Needle Felting – wool
THE BEAUTY OF NEEDLE FELTING IS IN ITS SIMPLICITY. YOU ONLY NEED BASIC EQUIPMENT AND A SMALL AREA TO WORK ON.
Today were exploring the wool needed for needle felting, or rather we’re exploring all the wool available… for a beginner as I said above you only need basic equipment. There is so many different types and forms of wool, not to go into all the different breeds of sheep you can get wool from! But there’s one special type of wool which is brilliant for needle felting and really makes it easier if you’re a beginner! (Don’t forget you can purchase a kit of materials from me… click here!)
First we need to talk about sheep!!
There are so many different breeds of sheep and their wool has varying properties…
- Long or short fibre length
- Thin or thick fibres
- Fine or coarse fibres
The main 3 types to be aware of are Merino, Shetland and Corriedale. Merino is fine, soft and long fibre length making it hard to needle felt. Whereas Shetland and Corriedale are coarser, thick and short fibres making it easier to needle felt. This can be a bit frustrating as a beginner, because you have to sacrifice some softness over a successful looking project! All the types of wool I talk about below can be purchased in these 3 breeds of sheep.
Your best wool for needle felting as a beginner is a carded Shetland batt then progress to a carded Merino batt for more softness!
Wool Top – commercial
Wool processing mills make wool top, a semi-processed product from raw wool. The process requires that the wool be scoured (washed) and combed and sorted. The longer fibres resulting from the process are called tops, and are in a form ready for spinning. Fibre is combed in such a way resulting in all the fibres to be parallel, this makes it much harder to needle felt being smooth, soft and slippy, especially Merino, therefore takes lots of stabbing to create a smooth result, so only for the more experienced felter!
A roving is a long and narrow bundle of fibre which has been pulled through a carding machine which combs and aligns the fibres to some degree. Roving is pulled off the machine in ropes around 2-3in thick. Though the fibres are fairly aligned, this form of wool still retains the wool’s natural crimp, making it an excellent choice for needle felting.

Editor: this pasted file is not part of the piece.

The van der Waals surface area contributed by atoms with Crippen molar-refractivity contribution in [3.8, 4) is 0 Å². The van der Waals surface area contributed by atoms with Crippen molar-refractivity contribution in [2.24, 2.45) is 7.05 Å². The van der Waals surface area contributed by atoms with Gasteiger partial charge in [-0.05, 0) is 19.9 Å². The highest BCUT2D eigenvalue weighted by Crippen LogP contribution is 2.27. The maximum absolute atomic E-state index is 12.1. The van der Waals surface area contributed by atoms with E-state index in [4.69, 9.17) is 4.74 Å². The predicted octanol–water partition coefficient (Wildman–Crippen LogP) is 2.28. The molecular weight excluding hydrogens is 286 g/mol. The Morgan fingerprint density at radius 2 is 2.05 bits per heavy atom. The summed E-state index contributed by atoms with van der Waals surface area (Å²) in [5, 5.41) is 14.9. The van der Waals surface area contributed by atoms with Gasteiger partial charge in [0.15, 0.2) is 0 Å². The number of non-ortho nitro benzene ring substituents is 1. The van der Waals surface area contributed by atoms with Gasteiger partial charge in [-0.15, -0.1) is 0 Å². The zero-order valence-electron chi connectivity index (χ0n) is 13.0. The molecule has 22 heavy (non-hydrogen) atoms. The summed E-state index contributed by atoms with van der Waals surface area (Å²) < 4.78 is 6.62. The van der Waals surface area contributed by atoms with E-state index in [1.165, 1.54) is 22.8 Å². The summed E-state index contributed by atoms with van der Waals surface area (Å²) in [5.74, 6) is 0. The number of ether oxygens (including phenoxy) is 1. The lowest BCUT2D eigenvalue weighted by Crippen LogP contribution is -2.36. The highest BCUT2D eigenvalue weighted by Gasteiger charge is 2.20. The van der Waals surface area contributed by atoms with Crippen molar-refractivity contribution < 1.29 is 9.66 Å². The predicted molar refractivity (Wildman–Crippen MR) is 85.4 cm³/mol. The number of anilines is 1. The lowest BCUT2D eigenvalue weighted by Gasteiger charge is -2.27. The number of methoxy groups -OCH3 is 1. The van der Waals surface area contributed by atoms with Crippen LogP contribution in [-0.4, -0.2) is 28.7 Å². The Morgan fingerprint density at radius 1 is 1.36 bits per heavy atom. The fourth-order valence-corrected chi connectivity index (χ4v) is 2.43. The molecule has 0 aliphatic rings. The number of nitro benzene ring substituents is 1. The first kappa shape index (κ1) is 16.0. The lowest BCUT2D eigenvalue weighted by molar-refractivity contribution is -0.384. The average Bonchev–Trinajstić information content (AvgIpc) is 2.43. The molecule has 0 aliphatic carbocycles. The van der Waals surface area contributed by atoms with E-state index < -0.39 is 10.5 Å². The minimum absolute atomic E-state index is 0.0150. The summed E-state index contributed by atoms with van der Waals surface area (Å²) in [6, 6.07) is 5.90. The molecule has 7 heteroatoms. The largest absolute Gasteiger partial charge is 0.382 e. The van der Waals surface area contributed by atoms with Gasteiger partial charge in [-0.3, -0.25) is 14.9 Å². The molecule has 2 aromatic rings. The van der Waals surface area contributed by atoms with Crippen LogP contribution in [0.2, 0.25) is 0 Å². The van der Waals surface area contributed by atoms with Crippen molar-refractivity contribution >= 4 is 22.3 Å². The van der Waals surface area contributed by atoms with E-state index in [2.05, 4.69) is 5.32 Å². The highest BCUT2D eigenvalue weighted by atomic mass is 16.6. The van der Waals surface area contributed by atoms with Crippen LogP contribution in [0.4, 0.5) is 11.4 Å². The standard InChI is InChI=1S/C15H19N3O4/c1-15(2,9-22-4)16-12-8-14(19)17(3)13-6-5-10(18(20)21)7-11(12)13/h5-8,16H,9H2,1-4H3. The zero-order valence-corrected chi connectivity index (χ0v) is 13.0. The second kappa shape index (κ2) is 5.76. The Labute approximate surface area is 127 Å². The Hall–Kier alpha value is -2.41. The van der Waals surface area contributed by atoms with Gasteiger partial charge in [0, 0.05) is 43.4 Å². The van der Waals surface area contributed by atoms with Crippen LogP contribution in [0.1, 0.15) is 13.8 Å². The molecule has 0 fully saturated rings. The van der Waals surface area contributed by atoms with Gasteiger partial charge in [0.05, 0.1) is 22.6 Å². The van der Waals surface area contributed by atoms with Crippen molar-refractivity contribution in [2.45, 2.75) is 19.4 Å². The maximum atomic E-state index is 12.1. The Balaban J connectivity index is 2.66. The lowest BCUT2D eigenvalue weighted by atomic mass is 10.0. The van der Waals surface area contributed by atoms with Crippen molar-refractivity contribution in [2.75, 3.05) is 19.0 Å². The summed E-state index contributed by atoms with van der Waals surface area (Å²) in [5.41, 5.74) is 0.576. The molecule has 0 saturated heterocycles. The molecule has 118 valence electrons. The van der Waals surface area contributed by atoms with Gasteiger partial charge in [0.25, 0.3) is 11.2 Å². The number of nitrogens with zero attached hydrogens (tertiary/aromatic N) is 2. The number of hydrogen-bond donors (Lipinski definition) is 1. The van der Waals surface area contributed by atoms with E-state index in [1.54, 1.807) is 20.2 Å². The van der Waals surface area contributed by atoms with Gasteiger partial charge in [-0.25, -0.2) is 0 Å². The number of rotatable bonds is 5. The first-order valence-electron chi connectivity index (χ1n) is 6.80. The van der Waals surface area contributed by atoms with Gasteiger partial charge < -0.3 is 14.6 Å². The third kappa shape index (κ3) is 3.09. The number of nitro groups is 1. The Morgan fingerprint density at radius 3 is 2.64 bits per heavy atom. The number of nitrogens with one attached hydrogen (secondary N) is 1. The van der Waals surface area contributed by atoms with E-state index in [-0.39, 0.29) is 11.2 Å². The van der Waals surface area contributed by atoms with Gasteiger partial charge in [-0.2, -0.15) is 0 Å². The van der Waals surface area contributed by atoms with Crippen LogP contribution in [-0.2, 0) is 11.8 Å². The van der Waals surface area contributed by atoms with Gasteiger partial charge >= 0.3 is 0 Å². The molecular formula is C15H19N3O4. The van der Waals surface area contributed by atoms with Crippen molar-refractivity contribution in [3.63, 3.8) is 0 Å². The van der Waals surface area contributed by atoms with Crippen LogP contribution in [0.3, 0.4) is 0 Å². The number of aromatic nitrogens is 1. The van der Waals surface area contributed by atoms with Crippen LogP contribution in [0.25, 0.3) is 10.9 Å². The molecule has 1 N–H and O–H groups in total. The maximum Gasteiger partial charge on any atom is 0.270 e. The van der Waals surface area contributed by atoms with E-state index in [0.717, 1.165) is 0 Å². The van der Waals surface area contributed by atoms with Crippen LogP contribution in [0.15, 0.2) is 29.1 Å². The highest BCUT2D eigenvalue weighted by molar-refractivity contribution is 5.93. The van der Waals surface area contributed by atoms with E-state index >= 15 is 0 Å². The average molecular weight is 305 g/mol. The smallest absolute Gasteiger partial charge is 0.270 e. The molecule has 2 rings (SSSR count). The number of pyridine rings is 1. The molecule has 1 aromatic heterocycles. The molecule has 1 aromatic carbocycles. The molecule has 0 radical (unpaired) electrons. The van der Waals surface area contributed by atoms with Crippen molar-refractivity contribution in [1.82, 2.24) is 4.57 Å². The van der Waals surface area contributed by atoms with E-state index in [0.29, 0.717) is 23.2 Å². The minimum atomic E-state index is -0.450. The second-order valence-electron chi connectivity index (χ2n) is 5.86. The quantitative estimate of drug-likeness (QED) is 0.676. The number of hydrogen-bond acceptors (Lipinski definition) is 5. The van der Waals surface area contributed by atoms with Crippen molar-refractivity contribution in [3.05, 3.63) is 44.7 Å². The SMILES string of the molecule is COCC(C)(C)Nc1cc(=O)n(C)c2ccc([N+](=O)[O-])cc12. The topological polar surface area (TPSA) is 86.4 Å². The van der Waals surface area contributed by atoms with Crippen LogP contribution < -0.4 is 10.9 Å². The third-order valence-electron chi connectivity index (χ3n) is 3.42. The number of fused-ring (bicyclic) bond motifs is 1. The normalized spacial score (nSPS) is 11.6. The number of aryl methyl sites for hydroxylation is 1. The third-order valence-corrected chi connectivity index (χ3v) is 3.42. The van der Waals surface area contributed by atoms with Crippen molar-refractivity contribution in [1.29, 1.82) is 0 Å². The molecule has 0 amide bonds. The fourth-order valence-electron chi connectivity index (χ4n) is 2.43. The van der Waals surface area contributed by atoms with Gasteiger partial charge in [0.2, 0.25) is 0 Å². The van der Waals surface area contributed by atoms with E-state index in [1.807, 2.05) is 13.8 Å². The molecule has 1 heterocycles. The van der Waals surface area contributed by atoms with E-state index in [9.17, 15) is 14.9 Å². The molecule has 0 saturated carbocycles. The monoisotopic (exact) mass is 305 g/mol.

Hand Dyed Wool Top
Take some natural wool top, hand dye it and you end up with similar qualities to wool roving or even carded wool. The dying process adds air between each wool strand and the act of heating up the wool and washing it within the dyeing process can slightly felt the wool. The result is a wool top that is a lot easier to manage when it comes to needle felting and is a joy to work with!
Carded Wool Batts
Carded Wool which is a process of brushing the wool fibres to organise them which creates a web of fibres that can be put flat into batting or rolled into rovings (a long and narrow bundle of fibre)
Batting (also known as batts) has both been pulled through commercial carding machines which comb and align the fibres to some degree. With batting, the wool comes off the machine in thin sheets which are layered to form thicker fluffy sheets. The layering results in a textured wool where the fibres are no longer aligned, making it perfect for needle felting as it felts up very quickly.
Hand Carded Wool Batts
A hand carded wool batt has different properties to a commercial hand carded batt. Using a hand drum carder fibre artists can create batts at home, creating beautiful bundles of mixed fibres. As the fibres used are often from wool top or roving they are pulled through the drum carder once or twice, this isn’t enough to mesh the fibres together in different directions. The result is a layer of loose fibres going in the same direction… difficult to needle felt, especially for a beginner.
Within each of these types of wool you get wool from different breeds of sheep, these have varying qualities and can also change the result of your needle felting and the difficulty level when using it.
A value wool for creating the basis of a 3D needle project. Perfect for making animals and larger projects. It’s a mixture of wool from different breeds of sheep and will contain a variety of fibre lengths.